With the rising costs of college, many students find it difficult to obtain a quality, affordable education. In response, numerous higher education institutions are embracing online education as one way to create access for nontraditional students to achieve their dream of a college degree, regardless of financial means and life demands.
A recent article in The New Yorker speaks to online learning as a harbinger of higher education's future, which resonates for many in the college community. The problem, however, is that the article praises MOOCs (Massive Open Online Courses) as a gold standard for online learning. This concept belies the reality of these self-led educational experiences, and this assertion by a publication with such an esteemed reputation is damaging to the public's perception of "best practices" in online learning. I recently heard a presenter at MIT state that he has found those with the most enthusiasm for MOOCs have never taken part in one. Mr. Tom Freidman, I am talking to you!
My colleague Dr. Mika Nash, an academic dean and associate professor in the Division of Continuing Professional Studies at Champlain College and online education expert, helps me sort out the confusion behind MOOCs.
Jayson: Though MOOCs are already a growing force in the online sphere, they are not yet necessarily credible modes of higher education. Why aren't MOOCs a good representation of online learning?
Mika: There is this perception that anything that happens online that is in any way related to learning is, de facto, "online learning." The Internet (i.e., "online") is a tool that can be used to discover information, solve problems, and move us to new places in terms of our understanding of a topic or issue. That said, just because learning is taking place doesn't mean these tools provide what we have come to see as quality education.
Online education necessarily involves learning, but there is more to it than that. An online course denotes a teacher who is present and students who are moving toward the same outcomes. The journey includes an understanding of associated competencies and learning products that are arrived at through thoughtful and consistently high quality discussion and meaningful assessment. Online education is designed for credit-seeking students (those moving toward a degree or certificate) and there is an expectation of faculty engagement and interaction that is simply not required of someone leading a MOOC.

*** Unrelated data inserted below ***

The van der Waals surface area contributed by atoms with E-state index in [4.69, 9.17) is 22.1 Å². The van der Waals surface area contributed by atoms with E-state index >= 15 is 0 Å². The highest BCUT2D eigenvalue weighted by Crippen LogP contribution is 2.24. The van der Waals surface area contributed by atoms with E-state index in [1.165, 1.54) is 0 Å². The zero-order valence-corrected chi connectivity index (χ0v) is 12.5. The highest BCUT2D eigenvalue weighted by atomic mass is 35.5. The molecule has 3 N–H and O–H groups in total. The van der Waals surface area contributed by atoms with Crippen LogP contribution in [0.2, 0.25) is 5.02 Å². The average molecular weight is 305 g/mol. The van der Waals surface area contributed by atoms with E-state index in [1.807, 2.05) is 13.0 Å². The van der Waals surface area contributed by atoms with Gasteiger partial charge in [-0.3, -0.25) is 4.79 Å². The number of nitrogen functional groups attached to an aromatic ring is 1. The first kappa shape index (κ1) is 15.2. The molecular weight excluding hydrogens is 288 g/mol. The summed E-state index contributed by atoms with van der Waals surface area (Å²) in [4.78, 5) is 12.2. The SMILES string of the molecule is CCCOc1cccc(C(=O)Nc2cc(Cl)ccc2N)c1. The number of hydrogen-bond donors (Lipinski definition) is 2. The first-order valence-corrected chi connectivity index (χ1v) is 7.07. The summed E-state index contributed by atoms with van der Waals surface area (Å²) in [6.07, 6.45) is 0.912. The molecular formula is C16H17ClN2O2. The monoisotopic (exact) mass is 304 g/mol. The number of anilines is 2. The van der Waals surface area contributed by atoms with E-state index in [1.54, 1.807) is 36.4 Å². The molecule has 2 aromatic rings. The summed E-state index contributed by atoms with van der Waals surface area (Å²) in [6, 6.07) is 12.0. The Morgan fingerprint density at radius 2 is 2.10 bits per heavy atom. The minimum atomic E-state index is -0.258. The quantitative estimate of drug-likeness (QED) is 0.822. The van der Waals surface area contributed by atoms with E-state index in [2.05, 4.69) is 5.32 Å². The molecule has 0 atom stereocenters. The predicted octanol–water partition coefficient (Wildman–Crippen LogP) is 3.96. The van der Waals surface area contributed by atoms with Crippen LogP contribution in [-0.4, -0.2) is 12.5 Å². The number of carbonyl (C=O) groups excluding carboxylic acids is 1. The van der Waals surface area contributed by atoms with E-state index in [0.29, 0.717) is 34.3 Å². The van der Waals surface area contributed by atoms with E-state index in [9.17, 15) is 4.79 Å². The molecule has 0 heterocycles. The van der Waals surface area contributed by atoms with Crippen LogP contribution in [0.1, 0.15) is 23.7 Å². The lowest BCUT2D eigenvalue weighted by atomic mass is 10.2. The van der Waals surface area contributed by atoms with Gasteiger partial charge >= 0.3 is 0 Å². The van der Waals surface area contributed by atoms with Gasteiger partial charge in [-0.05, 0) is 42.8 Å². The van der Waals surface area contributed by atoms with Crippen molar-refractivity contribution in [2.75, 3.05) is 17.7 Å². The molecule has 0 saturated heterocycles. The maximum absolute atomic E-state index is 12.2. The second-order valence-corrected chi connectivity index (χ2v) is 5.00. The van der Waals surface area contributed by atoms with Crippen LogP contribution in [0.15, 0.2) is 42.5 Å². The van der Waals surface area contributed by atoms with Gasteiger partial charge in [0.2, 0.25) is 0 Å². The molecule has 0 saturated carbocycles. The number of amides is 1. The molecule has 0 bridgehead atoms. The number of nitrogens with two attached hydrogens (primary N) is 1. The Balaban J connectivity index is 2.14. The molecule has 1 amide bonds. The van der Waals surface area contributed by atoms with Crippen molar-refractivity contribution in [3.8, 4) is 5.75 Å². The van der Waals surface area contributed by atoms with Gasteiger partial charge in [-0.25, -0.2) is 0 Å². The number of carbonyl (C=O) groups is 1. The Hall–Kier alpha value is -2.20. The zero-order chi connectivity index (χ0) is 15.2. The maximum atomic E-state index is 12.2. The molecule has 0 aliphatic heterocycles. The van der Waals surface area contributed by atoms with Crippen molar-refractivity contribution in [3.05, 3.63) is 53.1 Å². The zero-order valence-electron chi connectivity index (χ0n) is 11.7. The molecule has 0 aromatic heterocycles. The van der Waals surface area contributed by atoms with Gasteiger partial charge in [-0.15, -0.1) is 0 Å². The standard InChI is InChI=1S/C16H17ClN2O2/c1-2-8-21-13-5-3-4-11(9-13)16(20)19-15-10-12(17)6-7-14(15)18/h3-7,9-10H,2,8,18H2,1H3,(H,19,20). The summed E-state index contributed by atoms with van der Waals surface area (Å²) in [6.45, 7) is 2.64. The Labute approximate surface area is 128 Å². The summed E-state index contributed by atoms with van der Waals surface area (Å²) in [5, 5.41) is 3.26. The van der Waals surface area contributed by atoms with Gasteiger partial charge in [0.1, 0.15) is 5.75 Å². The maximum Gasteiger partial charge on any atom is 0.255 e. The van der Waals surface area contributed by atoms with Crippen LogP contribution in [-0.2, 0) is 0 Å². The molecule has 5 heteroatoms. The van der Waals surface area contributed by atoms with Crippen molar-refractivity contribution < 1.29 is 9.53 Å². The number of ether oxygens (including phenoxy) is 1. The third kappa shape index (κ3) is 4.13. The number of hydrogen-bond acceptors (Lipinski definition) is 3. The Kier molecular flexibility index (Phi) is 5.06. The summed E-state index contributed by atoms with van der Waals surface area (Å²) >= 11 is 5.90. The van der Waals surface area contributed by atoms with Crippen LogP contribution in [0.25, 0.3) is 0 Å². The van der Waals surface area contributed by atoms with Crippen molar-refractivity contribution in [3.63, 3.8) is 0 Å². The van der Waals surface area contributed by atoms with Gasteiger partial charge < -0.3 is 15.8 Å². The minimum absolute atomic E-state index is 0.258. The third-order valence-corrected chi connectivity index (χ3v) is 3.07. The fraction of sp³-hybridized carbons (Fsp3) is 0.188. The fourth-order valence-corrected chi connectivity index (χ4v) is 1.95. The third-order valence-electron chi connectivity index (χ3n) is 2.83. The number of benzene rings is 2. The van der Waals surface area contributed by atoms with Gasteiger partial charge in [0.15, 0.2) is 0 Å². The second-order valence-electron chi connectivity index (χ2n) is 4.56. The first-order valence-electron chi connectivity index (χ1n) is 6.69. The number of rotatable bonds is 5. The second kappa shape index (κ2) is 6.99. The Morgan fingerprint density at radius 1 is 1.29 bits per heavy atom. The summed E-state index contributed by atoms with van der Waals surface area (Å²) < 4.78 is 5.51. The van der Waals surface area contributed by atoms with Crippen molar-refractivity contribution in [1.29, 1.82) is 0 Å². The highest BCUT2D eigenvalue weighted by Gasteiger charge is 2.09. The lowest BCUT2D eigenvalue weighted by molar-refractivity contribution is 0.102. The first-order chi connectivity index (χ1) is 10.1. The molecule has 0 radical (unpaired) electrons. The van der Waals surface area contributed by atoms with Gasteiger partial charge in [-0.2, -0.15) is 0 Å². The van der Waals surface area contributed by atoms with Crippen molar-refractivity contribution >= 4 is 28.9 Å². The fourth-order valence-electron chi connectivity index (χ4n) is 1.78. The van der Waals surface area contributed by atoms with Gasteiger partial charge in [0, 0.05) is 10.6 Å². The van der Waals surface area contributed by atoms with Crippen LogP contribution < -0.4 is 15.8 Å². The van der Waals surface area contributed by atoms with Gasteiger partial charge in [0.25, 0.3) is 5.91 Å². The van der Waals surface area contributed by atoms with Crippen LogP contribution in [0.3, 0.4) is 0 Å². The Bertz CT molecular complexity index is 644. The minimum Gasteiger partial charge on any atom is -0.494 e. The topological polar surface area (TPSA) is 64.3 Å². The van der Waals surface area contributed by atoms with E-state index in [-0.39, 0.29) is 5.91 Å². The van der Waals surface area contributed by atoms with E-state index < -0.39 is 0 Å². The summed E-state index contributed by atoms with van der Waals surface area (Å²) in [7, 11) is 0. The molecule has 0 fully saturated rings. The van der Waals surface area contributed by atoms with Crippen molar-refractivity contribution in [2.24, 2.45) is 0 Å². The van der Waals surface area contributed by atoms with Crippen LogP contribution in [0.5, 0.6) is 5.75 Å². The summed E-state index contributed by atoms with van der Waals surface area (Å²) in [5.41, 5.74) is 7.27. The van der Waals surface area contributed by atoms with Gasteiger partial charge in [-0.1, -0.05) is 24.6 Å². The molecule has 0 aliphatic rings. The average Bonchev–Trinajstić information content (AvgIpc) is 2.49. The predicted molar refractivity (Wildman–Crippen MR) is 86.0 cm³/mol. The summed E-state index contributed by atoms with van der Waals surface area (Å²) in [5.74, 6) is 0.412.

There is an investment in outcomes in an online course, both for the faculty members and for students, in that (at our institution) there is a constant awareness of quality of interaction and of relevant and meaningful engagement with the course content. At the end of the course, students are evaluated on what they know and they, in turn, evaluate the faculty member on his or her performance. Accountability exists for everyone involved in an online course, and as a result, the persistence rate is significantly higher than it is for MOOCs.
Jayson: Major news outlets joining in the conversation on MOOCs have great power to shape the public's view of their role in education, and not all of this talk is helpful in cultivating a solid online educational atmosphere. How is The New Yorker and the current media narrative in general doing a disservice to online learning?
Mika: There seems to be an ongoing conflation in the media of MOOCs with online education. An excellent MOOC is, as yet, a rare find, and the attrition rates in MOOCs remain unacceptably high. Depending upon whose figures you believe, only between 6.8 and 10 percent of students complete MOOCs, sending an unmistakably strong message to both builders and purveyors of these courses and should raise a red flag for anyone who is seeking to earn credit through one of these courses.
Additionally, just a select few use anything other than automated grading for their assessments, further underscoring the message to students that despite the thousands who may be on the roster, they are utterly alone in the classroom.